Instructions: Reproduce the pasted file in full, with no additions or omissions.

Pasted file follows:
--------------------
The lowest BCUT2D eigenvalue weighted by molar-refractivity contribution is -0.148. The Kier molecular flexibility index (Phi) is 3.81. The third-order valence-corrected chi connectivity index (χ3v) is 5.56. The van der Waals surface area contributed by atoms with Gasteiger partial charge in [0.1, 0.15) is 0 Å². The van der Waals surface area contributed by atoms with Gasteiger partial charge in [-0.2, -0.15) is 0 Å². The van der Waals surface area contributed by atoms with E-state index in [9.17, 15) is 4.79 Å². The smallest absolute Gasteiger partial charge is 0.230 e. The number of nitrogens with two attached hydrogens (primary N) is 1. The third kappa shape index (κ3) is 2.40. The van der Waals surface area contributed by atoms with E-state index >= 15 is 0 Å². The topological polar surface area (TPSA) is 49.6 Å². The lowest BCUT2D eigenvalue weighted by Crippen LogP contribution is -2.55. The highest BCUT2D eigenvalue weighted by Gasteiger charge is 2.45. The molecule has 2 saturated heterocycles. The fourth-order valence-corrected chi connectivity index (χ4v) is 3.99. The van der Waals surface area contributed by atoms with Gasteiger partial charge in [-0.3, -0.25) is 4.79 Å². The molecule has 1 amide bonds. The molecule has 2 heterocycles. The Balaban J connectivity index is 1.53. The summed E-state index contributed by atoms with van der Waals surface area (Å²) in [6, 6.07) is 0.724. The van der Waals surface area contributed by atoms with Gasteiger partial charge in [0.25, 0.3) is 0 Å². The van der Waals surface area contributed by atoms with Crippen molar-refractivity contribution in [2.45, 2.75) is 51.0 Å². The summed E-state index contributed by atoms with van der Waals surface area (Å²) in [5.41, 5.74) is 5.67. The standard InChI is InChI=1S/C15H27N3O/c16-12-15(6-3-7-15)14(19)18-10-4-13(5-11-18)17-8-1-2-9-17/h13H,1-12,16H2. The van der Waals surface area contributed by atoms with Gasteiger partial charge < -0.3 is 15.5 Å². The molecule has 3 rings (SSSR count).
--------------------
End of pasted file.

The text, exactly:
The lowest BCUT2D eigenvalue weighted by molar-refractivity contribution is -0.148. The Kier molecular flexibility index (Phi) is 3.81. The third-order valence-corrected chi connectivity index (χ3v) is 5.56. The van der Waals surface area contributed by atoms with Gasteiger partial charge in [0.1, 0.15) is 0 Å². The van der Waals surface area contributed by atoms with Gasteiger partial charge in [-0.2, -0.15) is 0 Å². The van der Waals surface area contributed by atoms with E-state index in [9.17, 15) is 4.79 Å². The smallest absolute Gasteiger partial charge is 0.230 e. The number of nitrogens with two attached hydrogens (primary N) is 1. The third kappa shape index (κ3) is 2.40. The van der Waals surface area contributed by atoms with E-state index >= 15 is 0 Å². The topological polar surface area (TPSA) is 49.6 Å². The lowest BCUT2D eigenvalue weighted by Crippen LogP contribution is -2.55. The highest BCUT2D eigenvalue weighted by Gasteiger charge is 2.45. The molecule has 2 saturated heterocycles. The fourth-order valence-corrected chi connectivity index (χ4v) is 3.99. The van der Waals surface area contributed by atoms with Gasteiger partial charge in [-0.3, -0.25) is 4.79 Å². The molecule has 1 amide bonds. The molecule has 2 heterocycles. The Balaban J connectivity index is 1.53. The summed E-state index contributed by atoms with van der Waals surface area (Å²) in [6, 6.07) is 0.724. The van der Waals surface area contributed by atoms with Gasteiger partial charge in [0.25, 0.3) is 0 Å². The van der Waals surface area contributed by atoms with Crippen molar-refractivity contribution in [2.45, 2.75) is 51.0 Å². The summed E-state index contributed by atoms with van der Waals surface area (Å²) in [5.41, 5.74) is 5.67. The standard InChI is InChI=1S/C15H27N3O/c16-12-15(6-3-7-15)14(19)18-10-4-13(5-11-18)17-8-1-2-9-17/h13H,1-12,16H2. The van der Waals surface area contributed by atoms with Gasteiger partial charge < -0.3 is 15.5 Å². The molecule has 3 rings (SSSR count).